Lewisham Council
Council meetings

Agenda, decisions and minutes

Venue: Committee Room 3

Contact: Andrew Hagger (Tel: 020 8314 9446 Email:  andrew.hagger@lewisham.gov.uk) 

No. Item


Minutes of the meeting held on 2 October 2014 pdf icon PDF 81 KB




The minutes of the meeting held on 2 October 2014 were approved.




The minutes of the meeting held on 2 October 2014 were approved.


Declarations of interest pdf icon PDF 27 KB


There were none.


Lewisham Safeguarding Children Board Annual Report pdf icon PDF 28 KB

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Ian Smith (Director for Children’s Social Care) introduced the report and highlighted the following key points:

·         The Lewisham Safeguarding Children Board (LSCB) is a statutory board with responsibilities that include developing local safeguarding policies and procedures and scrutinising local arrangements.

·         The priorities of the LSCB are set at the start of each year, for 2012/13 these included; Reducing child abuse and neglect, Developing a coherent multi agency strategy to reduce the incidence of sexual exploitation and Reducing road traffic accidents involving children & young people.

·         Three cases were highlighted showing safeguarding weaknesses in Lewisham Healthcare Trust with 2 serious case reviews that are due to be published soon.

·         The LSCB received annual reports on Disclosure and Barring Systems (DBS), the Local Authority Designated Officer (LADO) and Multi-Agency Safeguarding Hub (MASH).

·         There were a number of task groups set up, including a Child Sexual Exploitation task group (CSE).

·         Future priorities for the LSCB include; Neglect, Looked After Children (LAC) and Female Genital Mutilation (FGM).


The Chair moved to suspend standing orders to the close of business, which the Committee agreed.


In response to questions from the Committee, Frankie Sulke (Executive Director for Children & Young People) and Ian Smith provided the following information:

·         Lewisham is 3rd highest in London for domestic violence; however a lot of work has been done to publicise the issue so it is unclear whether this is because Lewisham has the 3rd highest rate or because Lewisham is the 3rd best at detecting it.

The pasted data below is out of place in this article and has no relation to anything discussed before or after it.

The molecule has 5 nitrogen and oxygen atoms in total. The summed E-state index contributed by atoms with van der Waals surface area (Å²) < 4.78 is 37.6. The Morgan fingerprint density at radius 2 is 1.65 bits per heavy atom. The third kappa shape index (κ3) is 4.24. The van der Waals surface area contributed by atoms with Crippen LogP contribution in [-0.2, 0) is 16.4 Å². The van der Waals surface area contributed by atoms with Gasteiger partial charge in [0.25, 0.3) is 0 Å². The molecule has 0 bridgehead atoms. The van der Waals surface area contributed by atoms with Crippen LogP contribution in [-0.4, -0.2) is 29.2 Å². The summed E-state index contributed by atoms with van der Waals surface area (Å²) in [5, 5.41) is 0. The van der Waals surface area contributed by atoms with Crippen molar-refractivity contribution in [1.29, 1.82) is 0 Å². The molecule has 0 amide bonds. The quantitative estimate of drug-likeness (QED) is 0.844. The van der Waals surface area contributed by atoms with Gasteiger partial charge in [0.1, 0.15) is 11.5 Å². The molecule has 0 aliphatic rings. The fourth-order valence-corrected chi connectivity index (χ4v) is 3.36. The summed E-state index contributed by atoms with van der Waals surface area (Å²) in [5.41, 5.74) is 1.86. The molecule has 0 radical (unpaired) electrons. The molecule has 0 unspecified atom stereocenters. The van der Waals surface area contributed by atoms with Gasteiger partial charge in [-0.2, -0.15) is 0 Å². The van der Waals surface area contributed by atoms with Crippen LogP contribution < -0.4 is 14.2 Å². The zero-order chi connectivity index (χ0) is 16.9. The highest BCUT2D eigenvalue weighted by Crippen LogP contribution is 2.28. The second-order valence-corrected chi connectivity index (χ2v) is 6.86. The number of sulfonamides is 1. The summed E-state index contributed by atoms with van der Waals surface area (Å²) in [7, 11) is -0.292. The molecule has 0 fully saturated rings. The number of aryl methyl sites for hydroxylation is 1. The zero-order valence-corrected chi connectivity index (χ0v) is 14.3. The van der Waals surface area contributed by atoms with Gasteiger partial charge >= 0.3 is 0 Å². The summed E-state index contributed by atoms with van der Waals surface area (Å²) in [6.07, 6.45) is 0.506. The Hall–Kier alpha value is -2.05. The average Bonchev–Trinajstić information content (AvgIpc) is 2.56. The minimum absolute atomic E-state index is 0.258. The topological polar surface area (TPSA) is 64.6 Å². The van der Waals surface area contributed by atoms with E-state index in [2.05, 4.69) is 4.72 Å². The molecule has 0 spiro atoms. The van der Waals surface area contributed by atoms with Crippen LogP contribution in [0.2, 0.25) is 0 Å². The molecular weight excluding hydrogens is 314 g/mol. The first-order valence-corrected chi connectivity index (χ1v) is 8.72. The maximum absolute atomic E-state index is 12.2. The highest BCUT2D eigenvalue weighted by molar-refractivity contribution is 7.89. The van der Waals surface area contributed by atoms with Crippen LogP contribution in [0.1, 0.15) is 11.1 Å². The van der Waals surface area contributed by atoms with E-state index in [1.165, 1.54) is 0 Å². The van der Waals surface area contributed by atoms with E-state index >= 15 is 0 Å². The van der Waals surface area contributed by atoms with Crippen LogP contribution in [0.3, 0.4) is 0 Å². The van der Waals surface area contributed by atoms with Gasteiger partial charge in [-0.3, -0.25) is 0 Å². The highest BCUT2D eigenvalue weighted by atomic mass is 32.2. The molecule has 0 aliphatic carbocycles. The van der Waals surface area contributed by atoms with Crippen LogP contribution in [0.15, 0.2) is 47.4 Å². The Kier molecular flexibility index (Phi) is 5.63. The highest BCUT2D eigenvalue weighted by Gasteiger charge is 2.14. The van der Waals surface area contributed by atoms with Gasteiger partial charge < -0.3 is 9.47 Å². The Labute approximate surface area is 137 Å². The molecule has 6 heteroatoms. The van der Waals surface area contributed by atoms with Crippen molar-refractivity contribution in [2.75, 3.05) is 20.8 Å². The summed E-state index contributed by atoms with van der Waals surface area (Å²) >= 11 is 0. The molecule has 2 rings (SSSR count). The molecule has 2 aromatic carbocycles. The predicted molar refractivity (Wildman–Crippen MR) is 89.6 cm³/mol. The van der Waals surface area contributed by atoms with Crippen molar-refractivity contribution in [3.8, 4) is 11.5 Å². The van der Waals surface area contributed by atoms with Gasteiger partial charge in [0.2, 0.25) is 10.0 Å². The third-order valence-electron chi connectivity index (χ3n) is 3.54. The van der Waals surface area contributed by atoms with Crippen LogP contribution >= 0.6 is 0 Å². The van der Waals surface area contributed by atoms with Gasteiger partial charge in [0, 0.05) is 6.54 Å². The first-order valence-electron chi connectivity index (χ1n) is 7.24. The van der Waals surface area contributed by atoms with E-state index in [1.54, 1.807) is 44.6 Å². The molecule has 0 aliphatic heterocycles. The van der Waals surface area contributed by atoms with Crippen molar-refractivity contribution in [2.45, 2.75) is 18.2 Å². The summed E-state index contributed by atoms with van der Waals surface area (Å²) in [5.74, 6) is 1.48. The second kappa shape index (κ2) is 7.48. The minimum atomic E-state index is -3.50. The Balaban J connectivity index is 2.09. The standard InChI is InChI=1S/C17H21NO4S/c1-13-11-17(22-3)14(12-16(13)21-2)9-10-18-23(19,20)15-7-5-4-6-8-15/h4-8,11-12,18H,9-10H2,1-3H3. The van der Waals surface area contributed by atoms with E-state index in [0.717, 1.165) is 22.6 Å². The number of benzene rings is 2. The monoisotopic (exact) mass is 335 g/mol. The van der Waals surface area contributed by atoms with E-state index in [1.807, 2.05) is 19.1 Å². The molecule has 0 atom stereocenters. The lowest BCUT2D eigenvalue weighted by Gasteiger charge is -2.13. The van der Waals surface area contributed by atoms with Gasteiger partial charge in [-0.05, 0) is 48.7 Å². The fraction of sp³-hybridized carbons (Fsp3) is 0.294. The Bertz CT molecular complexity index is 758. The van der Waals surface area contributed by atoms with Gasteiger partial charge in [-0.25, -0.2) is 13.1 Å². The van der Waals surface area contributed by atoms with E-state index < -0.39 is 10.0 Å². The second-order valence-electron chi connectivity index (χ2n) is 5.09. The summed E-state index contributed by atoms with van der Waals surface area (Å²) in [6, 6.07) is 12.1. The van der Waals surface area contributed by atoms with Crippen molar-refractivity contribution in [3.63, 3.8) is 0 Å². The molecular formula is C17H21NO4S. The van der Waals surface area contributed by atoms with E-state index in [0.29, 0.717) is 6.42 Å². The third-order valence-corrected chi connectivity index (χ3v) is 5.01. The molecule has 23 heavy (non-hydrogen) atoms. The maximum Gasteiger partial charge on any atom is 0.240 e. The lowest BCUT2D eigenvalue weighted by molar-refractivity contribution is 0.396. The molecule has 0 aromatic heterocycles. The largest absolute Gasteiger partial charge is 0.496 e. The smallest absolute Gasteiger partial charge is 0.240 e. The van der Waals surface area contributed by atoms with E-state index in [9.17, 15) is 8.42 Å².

·         Young people being used as couriers for drugs from Lewisham to other places was a priority for the LSCB in 2012/13. Lewisham Youth Offending Service (YOS) identified it and raised the issue with the police, including a Multi-Agency Sexual Exploitation (MASE) meeting with police. A further report on the issue will be going to LSCB and secondary schools are being informed about looking out for warning signs. This is a cross-London problem and the police are taking a hard line with ringleaders by pressing trafficking charges.

·         Senior management are going to all schools to raise some of the issues identified as priorities by the LSCB, including CSE, drugs, FGM and forced marriage. Management are making a time investment in raising issues that are specific to the school.

·         The new virtual head should help improve the educational attainment of LAC and further information about this will be included in the Committee’s next report on LAC.

·         Faith groups and other voluntary sector organisations have representation on the LSCB and the relationship with the voluntary sector is good.

·         LAC are recorded as missing if they have been absent for more than 24 hours. There is a distinction drawn between an unauthorised absence and being missing and social workers will try to identify regular absences to see what the issue is.

·         A big challenge is the recruitment of foster carers, especially as a significant amount of savings are tied into providing more in-house fostering. Not only will it save money, but placements such as these are  ...  view the full minutes text for item 3.


Young People's Mental Health Review pdf icon PDF 94 KB

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The Committee asked that the following information be provided for inclusion in the final review report: